Type Design → Alphabetic Connections

By challenging the traditional roles of vases and flowers, this typeface invites viewers to question assumptions and preconceived notions, drawing a parallel between the role of vases for flowers and the significance of nature for humanity. Each letter-flower pairing becomes a form of visual poetry, where the choice of flower and its arrangement convey emotions, stories, and messages.

As we ponder the implications of mixing typefaces, we should also consider how such choices influence communication and perception. Do the varying weights and styles convey different moods or messages? How do they impact readability and legibility? And perhaps most importantly, what does this experimentation reveal about the evolving nature of design?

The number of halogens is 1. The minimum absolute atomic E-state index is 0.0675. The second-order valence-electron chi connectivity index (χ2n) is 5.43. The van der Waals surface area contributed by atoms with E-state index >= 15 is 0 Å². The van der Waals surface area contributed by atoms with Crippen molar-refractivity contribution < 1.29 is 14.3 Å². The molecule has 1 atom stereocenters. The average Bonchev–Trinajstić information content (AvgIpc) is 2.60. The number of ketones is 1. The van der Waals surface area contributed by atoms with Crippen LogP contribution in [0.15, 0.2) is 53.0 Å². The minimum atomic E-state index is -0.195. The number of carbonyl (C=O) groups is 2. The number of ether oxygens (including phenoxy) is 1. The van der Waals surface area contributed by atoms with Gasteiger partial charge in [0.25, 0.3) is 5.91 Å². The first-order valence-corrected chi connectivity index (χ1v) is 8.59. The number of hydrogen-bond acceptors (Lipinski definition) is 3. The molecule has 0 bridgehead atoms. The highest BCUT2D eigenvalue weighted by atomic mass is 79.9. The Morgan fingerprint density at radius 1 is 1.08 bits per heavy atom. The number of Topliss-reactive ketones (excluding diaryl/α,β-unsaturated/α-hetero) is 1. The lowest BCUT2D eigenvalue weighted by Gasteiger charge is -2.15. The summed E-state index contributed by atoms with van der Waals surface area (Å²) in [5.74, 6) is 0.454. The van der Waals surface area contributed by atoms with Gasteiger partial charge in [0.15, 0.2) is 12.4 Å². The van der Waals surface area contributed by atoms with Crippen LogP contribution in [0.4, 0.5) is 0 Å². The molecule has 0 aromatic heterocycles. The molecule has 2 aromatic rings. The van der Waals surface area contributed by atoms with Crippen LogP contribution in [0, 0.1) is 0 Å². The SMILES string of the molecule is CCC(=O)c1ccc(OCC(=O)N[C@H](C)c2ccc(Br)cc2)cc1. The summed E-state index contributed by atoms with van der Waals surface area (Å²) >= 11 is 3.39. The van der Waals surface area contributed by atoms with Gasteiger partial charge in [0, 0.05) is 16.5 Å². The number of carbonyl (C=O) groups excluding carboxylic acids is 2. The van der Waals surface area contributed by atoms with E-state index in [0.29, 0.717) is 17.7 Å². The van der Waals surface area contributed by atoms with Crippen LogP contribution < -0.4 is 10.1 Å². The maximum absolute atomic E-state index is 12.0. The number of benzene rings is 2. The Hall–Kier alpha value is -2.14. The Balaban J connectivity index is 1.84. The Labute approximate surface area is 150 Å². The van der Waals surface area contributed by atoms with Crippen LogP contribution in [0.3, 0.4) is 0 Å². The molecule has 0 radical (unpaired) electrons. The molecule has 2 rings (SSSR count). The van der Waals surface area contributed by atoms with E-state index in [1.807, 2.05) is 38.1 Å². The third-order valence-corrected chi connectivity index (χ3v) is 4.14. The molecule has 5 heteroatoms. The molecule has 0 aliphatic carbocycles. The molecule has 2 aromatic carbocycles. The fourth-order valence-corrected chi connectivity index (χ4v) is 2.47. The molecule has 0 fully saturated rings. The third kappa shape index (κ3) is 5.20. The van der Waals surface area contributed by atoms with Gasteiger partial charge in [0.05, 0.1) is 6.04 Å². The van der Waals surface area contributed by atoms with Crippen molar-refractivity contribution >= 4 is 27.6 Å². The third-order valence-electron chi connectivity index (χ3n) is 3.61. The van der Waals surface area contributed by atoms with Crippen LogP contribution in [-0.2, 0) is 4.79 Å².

In this project, I started with molding air-dry clay to create letters, embracing imperfections to celebrate the human touch. The slightly uneven edges of each letter give them depth, reminding viewers of the human craftsmanship behind them. Just as Charles and Ray Eames pushed boundaries in design, this project challenges how we see typefaces and what they convey. It makes us think differently about how we use and understand visual language. Charles and Ray Eames’ incredible designs before the computer age and Photoshop were rooted in creativity, craftsmanship, collaborative spirit, and deep understanding of materials and human needs. In today’s design landscape, typefaces offer a wide range of options, spanning from the delicate thin fonts to the extra bold varieties. But what happens when we dare to mix them up? This question lies at the heart of my exploration in this project.